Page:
SOMERSET head coach Jason Kerr says that the prospect of the 2020 county cricket season beginning on August 1 is “extremely exciting”.

On Monday, the England & Wales Cricket Board (ECB) gave its approval for the return of the professional game following the coronavirus pandemic.

The formats to be played during the delayed men’s county season are due to be agreed by the 18 First Class Counties in the coming days, with a new fixture schedule to be published thereafter.

Preparation and planning for the domestic season remains subject to government and medical advice - to ensure the safety of all involved - but Kerr is looking forward to getting going again.

He told the County Gazette: “Personally, it’s extremely exciting, as a huge amount of effort goes into preparing for the season over the winter.”

Members of the Somerset squad returned to individual training yesterday (Wednesday), and Kerr believes they will benefit from Taunton hosting some of England’s back-to-training sessions last month.

“The first few days will be one-to-one - one coach to one player - so there’s the opportunity to get some real quality work in.

“We’re fortunate in that we had a dress rehearsal with England training here in Taunton.

“Our medical and operational teams worked well, zoning off areas of the ground, and the players adapted well to that.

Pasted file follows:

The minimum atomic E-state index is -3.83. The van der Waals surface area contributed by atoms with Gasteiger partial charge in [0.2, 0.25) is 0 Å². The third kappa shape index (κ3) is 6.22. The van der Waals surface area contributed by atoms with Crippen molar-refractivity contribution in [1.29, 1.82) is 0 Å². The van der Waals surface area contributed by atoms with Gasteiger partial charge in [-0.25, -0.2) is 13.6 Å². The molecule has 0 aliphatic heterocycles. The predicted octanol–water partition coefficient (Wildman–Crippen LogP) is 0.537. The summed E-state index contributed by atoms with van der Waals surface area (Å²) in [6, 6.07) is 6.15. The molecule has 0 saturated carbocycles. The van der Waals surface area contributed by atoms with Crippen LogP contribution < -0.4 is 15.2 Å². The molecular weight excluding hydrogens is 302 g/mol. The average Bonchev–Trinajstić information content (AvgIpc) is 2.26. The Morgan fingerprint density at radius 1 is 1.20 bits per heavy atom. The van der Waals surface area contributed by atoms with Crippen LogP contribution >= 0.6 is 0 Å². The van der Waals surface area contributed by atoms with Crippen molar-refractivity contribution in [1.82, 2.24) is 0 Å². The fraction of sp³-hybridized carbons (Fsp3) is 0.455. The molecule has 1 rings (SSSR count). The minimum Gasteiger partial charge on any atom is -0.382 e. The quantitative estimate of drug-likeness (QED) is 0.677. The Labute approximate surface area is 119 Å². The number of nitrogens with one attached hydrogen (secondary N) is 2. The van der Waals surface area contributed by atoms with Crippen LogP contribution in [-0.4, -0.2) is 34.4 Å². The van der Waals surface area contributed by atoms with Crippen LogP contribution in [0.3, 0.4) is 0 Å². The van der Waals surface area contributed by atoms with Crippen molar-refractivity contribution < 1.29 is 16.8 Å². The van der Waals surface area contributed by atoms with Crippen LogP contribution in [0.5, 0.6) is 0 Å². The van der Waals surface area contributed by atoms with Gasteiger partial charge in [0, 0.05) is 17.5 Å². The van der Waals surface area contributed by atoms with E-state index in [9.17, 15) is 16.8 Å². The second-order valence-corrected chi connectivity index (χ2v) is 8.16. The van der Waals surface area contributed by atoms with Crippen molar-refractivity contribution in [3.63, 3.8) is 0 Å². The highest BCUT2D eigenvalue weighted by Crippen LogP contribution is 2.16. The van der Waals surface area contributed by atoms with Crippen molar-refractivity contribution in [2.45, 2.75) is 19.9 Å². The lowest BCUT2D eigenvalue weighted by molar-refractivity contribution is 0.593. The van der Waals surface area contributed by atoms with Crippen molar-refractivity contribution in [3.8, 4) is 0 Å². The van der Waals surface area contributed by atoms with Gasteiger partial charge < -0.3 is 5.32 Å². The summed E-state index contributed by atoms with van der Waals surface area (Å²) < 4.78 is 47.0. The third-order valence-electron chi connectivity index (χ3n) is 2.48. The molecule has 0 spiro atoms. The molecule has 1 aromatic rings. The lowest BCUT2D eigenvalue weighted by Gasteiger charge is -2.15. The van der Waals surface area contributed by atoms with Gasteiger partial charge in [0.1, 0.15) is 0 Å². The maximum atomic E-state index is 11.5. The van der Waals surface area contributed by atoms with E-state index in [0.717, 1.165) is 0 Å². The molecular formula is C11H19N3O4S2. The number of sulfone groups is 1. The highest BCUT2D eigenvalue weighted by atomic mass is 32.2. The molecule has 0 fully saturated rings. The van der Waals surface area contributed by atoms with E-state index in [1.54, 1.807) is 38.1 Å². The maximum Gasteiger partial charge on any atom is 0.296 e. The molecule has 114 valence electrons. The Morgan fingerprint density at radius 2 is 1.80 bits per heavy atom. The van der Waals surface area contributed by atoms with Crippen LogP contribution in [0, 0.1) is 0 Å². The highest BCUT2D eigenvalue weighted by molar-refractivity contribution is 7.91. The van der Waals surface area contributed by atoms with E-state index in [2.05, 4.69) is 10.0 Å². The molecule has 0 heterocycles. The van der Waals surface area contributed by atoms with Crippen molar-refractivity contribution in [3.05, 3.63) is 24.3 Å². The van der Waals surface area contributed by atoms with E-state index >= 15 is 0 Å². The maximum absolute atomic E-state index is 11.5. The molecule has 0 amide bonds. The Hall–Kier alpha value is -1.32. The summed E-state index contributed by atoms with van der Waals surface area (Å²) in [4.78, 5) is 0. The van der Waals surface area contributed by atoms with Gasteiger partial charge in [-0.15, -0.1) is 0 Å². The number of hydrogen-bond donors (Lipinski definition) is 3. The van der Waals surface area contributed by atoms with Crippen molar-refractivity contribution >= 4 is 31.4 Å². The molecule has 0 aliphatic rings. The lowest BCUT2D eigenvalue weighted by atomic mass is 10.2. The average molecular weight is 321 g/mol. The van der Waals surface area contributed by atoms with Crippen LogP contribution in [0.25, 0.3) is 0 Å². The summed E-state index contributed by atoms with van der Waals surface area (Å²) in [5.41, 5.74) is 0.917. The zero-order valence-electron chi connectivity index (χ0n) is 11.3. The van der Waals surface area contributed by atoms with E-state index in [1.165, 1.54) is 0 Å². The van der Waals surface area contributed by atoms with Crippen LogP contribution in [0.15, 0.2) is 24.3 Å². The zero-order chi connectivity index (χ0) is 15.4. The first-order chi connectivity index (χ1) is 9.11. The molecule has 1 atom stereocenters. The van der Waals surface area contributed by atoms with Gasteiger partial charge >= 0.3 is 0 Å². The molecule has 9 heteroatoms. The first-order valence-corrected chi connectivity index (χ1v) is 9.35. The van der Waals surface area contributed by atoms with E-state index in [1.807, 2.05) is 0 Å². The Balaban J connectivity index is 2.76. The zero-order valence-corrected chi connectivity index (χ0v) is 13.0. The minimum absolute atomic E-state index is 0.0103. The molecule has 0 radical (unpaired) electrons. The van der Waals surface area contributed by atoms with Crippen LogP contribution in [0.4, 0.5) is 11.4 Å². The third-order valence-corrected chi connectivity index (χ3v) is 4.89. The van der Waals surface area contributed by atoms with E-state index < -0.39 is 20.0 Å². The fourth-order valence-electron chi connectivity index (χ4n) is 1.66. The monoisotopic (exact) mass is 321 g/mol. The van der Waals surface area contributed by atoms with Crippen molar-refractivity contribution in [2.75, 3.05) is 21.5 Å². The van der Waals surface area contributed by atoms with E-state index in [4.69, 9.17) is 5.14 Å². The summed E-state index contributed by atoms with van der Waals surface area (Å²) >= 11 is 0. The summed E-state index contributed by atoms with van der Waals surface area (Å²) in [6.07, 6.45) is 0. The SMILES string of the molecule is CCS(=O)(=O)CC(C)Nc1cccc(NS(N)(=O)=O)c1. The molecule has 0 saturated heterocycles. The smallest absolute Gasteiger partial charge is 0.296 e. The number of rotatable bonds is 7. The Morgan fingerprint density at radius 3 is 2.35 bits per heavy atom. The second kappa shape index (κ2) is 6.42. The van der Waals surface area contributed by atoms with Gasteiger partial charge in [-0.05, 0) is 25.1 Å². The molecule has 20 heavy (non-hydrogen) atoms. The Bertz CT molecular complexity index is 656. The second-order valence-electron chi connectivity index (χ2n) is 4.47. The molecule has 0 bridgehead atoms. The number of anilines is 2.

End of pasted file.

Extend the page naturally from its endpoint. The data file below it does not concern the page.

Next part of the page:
“We had limited time but that meant there was a real focus on practice.

“We had some great learning with England, and we can take that into Somerset training.”

It is not yet known how the 2020 season will be split between red-ball and white-ball cricket, and to what extent competitions will be regionalised.

“It [the season structure] has ebbed and flowed so much, but we know there will be T20 cricket in September, hopefully in front of a crowd,” Kerr said.

“We don’t know whether the prelude to that will be four-day or 50-over cricket.

“I don’t have a preference - it’s just great to play some cricket - but the sooner we know the sooner we can start planning and preparing.

“The season will look very different, but it makes sense to manage the playing environment and risk as much as you can.

“Less travel and less time in hotels makes sense in the circumstances.”

Teams also face the prospect of playing without fans in the ground, but Kerr added: “You play the game for the love of it as a kid, with no-one watching, so we will reinforce that message and if we take it into our games, it will stand us in good stead.

“We are very lucky in Taunton to play in front of great crowds, but we also play for the love of the game.”